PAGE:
“Sure, just keep an eye on my men. I won’t be gone that long.”

He crawled away about 30 feet, looked ahead to the right and left, stood up to run . . . and,

Ka-Pow!

Frank went down like a sack of flour and rolled over, grabbing his leg.

“Frank! Frank! Are you okay?” Wes yelled.

He yelled, “Let me check . . . yeah . . . I think I’ll be okay . . . it’s just a flesh wound . . . yeah, I’ll just hold my leg tight and it will probably stop bleeding. Damn, isn’t that something? I almost got shot in the arse. Now that would be hard to explain to my men.”

Ka-Boom! Another canister round exploded overhead.

“Okay, you rascal, get going and be sure to see the medics as soon as you return. We’ll try to hold off these screamin’ Rebs until you get back.”

Frank got up again while holding his leg, and ran to the rear not unlike a chimp’s loping sway. So as to be unencumbered by his rifle, be took Wes’s pistol for protection.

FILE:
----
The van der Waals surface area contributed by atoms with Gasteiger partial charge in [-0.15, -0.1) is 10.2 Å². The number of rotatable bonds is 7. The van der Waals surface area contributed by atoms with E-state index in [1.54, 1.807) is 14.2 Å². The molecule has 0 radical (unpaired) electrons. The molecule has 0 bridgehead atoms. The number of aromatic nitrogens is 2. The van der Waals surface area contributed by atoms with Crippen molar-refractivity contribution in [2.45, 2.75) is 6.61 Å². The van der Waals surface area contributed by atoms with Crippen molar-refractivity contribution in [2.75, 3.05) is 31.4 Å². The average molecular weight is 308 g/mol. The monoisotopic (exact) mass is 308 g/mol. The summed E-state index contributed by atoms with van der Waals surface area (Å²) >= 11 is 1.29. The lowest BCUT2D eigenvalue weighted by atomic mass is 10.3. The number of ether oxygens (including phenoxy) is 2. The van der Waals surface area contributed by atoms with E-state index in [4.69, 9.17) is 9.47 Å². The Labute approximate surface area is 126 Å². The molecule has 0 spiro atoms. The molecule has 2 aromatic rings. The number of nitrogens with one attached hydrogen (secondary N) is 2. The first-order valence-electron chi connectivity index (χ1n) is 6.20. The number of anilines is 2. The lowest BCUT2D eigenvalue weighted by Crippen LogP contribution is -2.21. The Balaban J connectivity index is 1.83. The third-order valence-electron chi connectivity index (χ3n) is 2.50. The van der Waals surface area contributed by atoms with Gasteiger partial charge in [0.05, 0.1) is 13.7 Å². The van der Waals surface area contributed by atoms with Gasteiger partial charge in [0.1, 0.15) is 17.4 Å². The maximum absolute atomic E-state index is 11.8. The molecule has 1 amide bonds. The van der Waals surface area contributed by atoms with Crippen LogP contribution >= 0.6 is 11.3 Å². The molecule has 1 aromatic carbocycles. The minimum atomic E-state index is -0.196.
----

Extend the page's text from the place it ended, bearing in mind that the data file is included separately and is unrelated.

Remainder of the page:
*      *      *

Assuming that Private Jones would be coming for more ammo, Andrew had already loaded several haversacks with .58 ball and percussion caps. He was also helping the wounded to the brigade medical tent nearby.

Clearing a hillock to the front, Frank arrived in a slow, staggering crouch. It appeared that he was hurting pretty badly.

“Frank! Are you okay?” Andrew yelled.

“Yep. Ammo, Andy, we need ammo up front . . . we’re about to run out. Jones is hurt, so I’m taking the run for him. I took a round in the leg . . .  I’m losing blood faster than I thought . . . get some ammo . . . quickly,” he moaned.

“Okay, Frank.” He turned and picked up several haversacks and brought them to Frank.

He threw them over Frank’s neck and shoulders—and he collapsed. “Frank, you’re in no condition to go back. Here, have a drink from my canteen.”

“Thanks. I’ll be okay. I just need to rest a little.”

Through fatigue, blood loss, and increasing pain, Frank’s wound had taken its toll. He asked for another drink, then rinsed his wound with a little water. When Andrew saw the torn muscle and bloody mass under his pant leg, he decided he had to take over Frank’s task. Frank wasn’t going back; he was going to the medical tent.